The inter-relationship of Science and Religious Education in a cultural context: Teaching the origin of life

University of York, United Kingdom

Supervisors: Judith Bennett, Mary Ratcliffe

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Abstract

This study explored the opinions of teachers and 14-16 year old students about the teaching of the origin of life in Science and RE. It focused on any discontinuities between students’ religious or cultural backgrounds and what they are taught in school.

A mixed methodology was used: a national teacher survey and work in four case schools (teacher interviews, student questionnaires, student focus groups). The case schools represented three contexts: a Christian faith school, a non-faith school with predominantly Muslim catchment, and two non-faith, mixed catchment schools. Grounded theory guided the design and analysis.

Most Science teachers mentioned religious beliefs in their teaching of the origin of life, and most RE teachers mentioned scientific theories. However, there was little cross-departmental collaboration, raising the concern of inaccurate teaching of science theories in RE and potentially insensitive, counter-productive treatment of religious students in Science. Students tended to perceive Science as based on fact and closed to questioning or discussion of their concerns whereas RE had a more interactive pedagogy, encouraging challenge and the expression of opinion.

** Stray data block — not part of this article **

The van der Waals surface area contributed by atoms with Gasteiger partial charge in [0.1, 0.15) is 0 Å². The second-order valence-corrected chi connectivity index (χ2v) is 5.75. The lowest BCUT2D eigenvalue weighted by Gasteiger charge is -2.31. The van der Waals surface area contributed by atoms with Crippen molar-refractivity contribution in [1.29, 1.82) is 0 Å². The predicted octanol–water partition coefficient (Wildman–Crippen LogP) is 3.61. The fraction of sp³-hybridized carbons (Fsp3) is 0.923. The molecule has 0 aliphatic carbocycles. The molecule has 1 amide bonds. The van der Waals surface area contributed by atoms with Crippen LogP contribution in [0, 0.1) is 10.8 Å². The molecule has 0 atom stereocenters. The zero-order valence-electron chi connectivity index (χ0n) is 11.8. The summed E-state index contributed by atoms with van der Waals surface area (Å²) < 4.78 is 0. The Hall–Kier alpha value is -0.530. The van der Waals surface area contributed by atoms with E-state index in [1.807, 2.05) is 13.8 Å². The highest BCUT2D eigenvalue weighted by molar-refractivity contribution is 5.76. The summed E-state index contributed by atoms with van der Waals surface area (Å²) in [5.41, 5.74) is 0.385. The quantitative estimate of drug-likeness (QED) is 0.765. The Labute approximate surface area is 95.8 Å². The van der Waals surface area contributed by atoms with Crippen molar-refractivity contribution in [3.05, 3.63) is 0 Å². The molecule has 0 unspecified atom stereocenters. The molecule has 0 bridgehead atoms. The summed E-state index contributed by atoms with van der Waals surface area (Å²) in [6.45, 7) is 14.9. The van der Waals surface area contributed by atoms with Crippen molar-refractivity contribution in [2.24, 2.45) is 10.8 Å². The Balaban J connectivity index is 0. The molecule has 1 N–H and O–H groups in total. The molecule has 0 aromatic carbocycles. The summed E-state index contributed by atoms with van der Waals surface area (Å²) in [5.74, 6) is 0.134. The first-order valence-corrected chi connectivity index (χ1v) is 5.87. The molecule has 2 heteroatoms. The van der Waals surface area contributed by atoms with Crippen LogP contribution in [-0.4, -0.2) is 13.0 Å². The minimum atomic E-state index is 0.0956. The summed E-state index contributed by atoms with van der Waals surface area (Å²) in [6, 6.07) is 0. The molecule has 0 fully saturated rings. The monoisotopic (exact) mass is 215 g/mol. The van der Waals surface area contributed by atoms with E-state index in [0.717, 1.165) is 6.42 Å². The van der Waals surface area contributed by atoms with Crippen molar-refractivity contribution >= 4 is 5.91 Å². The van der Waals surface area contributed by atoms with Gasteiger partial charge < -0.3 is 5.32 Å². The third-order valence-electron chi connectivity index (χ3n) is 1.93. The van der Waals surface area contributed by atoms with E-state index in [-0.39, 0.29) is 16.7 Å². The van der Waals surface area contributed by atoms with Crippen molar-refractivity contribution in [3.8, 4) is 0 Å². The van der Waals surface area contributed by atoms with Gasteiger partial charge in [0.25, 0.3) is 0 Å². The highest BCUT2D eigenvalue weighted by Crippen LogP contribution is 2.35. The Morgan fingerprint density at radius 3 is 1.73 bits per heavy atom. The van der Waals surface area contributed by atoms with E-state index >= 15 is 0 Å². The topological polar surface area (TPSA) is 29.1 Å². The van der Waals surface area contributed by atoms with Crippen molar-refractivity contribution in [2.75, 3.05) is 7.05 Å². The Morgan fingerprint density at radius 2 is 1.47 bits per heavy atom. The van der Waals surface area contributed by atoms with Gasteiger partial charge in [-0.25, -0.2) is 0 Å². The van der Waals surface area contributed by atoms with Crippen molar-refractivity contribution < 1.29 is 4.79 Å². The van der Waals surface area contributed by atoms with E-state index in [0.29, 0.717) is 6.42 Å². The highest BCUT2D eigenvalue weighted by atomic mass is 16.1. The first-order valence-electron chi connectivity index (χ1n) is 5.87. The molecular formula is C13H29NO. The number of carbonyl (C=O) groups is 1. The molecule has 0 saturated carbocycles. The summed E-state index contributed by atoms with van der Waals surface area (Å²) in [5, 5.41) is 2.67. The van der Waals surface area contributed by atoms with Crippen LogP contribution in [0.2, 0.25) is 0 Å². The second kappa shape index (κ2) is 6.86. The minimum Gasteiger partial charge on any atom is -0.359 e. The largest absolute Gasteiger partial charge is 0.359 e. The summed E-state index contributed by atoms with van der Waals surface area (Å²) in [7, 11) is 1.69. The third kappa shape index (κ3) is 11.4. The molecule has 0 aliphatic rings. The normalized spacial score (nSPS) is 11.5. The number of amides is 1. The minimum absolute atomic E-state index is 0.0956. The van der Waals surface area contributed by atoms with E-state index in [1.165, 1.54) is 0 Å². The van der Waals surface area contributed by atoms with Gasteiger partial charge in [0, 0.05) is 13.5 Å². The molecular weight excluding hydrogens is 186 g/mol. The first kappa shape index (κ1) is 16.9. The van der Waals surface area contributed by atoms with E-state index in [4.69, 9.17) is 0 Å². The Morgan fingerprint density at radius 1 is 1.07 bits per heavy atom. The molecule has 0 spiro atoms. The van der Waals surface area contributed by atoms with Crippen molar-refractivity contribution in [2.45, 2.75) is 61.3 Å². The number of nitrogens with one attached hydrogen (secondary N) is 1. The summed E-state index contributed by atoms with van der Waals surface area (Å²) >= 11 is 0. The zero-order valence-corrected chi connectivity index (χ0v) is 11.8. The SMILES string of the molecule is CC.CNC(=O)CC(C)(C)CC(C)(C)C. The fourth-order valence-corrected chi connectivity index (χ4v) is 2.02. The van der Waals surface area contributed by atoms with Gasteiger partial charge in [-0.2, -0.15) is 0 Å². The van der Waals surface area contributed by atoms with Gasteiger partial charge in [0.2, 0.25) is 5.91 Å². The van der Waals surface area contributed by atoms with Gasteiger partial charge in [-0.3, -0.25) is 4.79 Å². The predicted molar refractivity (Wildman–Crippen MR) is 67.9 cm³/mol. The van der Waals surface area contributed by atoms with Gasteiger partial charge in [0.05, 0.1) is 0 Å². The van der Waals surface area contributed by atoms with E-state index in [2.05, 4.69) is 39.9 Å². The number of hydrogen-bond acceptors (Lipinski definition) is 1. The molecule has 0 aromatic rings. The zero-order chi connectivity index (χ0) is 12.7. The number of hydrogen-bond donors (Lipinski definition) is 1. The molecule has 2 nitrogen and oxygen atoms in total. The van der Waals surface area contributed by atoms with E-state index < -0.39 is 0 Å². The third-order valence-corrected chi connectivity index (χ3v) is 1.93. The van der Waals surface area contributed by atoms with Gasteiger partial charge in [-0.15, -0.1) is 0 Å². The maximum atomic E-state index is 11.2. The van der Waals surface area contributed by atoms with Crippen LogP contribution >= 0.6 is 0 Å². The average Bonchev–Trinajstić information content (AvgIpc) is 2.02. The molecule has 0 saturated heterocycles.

Two complementary frameworks were developed from the data. One is a taxonomy of the different ways science and religion are seen to inter-relate. The other, which has been set in the context of the cross-cultural border crossing literature, reflects the propensity to engage with the science/religion interface as exemplified by the topic of the origin of life. Many Muslim students resisted engagement because of conflicting religious beliefs.

Teachers did not always appreciate the extent to which this topic troubled some students who needed help to accommodate clashes between science and their religious beliefs. Building up cross-curricular working may increase teacher knowledge and confidence as well as providing better support for students.

The engagement typology could be used to develop a simple questionnaire to enable teachers to assess student responsiveness before tackling potentially sensitive or controversial topics.

Thesis full reference

Hanley, P. (2012). The inter-relationship of Science and Religious Education in a cultural context: Teaching the origin of life. Unpublished PhD thesis. Department of Education, Athens, University of York, UK.

Publications in journals

Hanley, P., & Grace, M. (2010). Cultural Influences on Students' Views About the Origins of Life. In Contemporary science education research: Scientific literacy and social aspects of science. A collection of papers presented at ESERA 2009 conference (pp. 339-345). Ankara, Turkey: Pegem Akademi.

Hanley, P., Controversy in school? Origin of life and the science/religion overlap, Education-line, 2008, 1-18.

Hanley, P. (2011). Cross-curricular teaching of origin of life: Opportunity or threat? In A. Yarden & G.S. Carvalho (Eds.), Authenticity in Biology education: Benefits and challenges (Selected papers from VIIIth Conference of European Researchers in Didactics of Biology (ERIDOB)) (pp. 249-259). Braga, Portugal: CIEC.

Correspondence

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Institute for Effective Education,

Berrick Saul,

University of York YO10 5DD

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